reception among them as their head. This vague and indefinite offer of place, unsanctioned by the king, was but a concession from the aristocratic portion of the Whigs to a necessity of seeking support. Pitt remembered the former treachery of Newcastle, and being resolved never to accept office through him or his connections, he treated their invitation as an unmeaning compliment; declaring that he would support those and those only who acted on true revolution principles. The care of his heseason for credulity; confidence is a plant of slow growth in an aged bosom. By comparing events with each other, reasoning from effects to causes, methinks I discover the traces of overruling influences. This he said referring to the Duke of Newcastle. Lord Charlemont to Henry Flood, Jan. 28 (by misprint in the printed copy Jan. 8) 1766. It is a long time, he continued, since I have attended in parliament. When the resolution was taken in the house to tax America, I was ill in bed. I
discourtesy of these journals, for all the royal party were delighted with the visit, except the footmen and other servants, who, like their brethren of the London press, considered this "a blasted country." The London Times is good enough to congratulate us on the opportunity we have enjoyed of seeing the "first gentleman of England," and certainly he is the first gentleman of that kingdom who ever made a flying trip through the United States. With the exception of H. R. H., the Duke of Newcastle, Earl of St. Germane, General Bruce, and other noble gentlemen of the suite, most of the transient visitors from England to America have been snobs, of the first water, vulgar pretenders, who have given our countrymen a very unfavorable and unjust impression of English character. We are happy that the Prince of Wales and the high-bred gentlemen in his train have enabled us to correct this impression, and we are sure they have left the kindest feelings towards themselves, personally, throu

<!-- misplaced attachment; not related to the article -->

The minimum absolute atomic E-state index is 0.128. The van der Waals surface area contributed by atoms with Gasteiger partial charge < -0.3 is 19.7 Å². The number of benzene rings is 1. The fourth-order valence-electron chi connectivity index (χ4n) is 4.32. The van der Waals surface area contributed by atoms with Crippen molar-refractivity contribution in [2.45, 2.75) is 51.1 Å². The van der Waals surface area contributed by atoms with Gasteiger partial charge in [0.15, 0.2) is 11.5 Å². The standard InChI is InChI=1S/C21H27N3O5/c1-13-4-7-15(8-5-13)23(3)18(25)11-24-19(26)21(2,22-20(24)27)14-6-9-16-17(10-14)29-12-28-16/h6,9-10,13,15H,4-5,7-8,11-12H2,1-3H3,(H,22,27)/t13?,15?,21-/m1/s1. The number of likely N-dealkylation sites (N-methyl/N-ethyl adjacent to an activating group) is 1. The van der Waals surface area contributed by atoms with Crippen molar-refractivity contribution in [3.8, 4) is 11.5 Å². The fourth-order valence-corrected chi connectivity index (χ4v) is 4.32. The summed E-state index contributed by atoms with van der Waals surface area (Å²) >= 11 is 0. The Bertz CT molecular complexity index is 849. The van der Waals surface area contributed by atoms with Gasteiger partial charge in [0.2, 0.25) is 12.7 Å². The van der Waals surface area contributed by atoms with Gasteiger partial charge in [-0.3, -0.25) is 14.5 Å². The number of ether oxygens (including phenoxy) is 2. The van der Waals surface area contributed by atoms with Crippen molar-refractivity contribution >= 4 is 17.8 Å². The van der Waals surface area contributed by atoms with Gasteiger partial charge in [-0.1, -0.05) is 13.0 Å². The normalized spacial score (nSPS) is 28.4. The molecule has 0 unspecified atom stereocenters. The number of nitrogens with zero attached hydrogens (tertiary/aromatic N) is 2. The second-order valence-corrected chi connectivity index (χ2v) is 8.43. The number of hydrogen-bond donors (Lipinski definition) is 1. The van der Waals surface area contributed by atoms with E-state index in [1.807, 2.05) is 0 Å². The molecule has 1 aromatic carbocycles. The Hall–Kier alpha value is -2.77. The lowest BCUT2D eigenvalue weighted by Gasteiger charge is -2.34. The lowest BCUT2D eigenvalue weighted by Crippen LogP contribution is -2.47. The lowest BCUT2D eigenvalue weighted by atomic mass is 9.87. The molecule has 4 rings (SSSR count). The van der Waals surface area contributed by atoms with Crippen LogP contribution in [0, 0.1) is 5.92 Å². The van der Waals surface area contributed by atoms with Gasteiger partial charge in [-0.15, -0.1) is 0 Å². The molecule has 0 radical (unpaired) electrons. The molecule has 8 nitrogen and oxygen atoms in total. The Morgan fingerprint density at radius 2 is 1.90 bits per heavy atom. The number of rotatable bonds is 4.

eir own creatures for offices, whilst virtuous and respectable citizens abandon the polls in disgust. The consequence is that, officially as well as socially, New York is made to present an aspect to outsiders which is at once ridiculous and repulsive, but as false to her real character as it is possible to conceive. Between the upper and lower strata of New York society, may be found half a million of as industrious, intelligent and orderly a population as the sun shines on. The Duke of Newcastle, who, as well as all the royal party, must have been thoroughly nauseated with the intense vulgarity of the foolish aristocracy at the ball, were enthusiastic in their admiration of the New York People, who lined the vast thoroughfares of that city on the arrival of the Prince, the Duke declaring that he had never seen a grander spectacle.--We can well believe it. Soldiers and shows they had seen many times in far greater numbers than America could exhibit, but we doubt whether that or any
Sudden death. --At Newcastle, Me., Barnabas Barker, of that town, was choked to death on Saturday last while eating his dinner. The other members of the family had partaken of their meal and left the room, and were not aware of the accident until finding the body at the door with food in the mouth and upon the clothing. He was dead when found.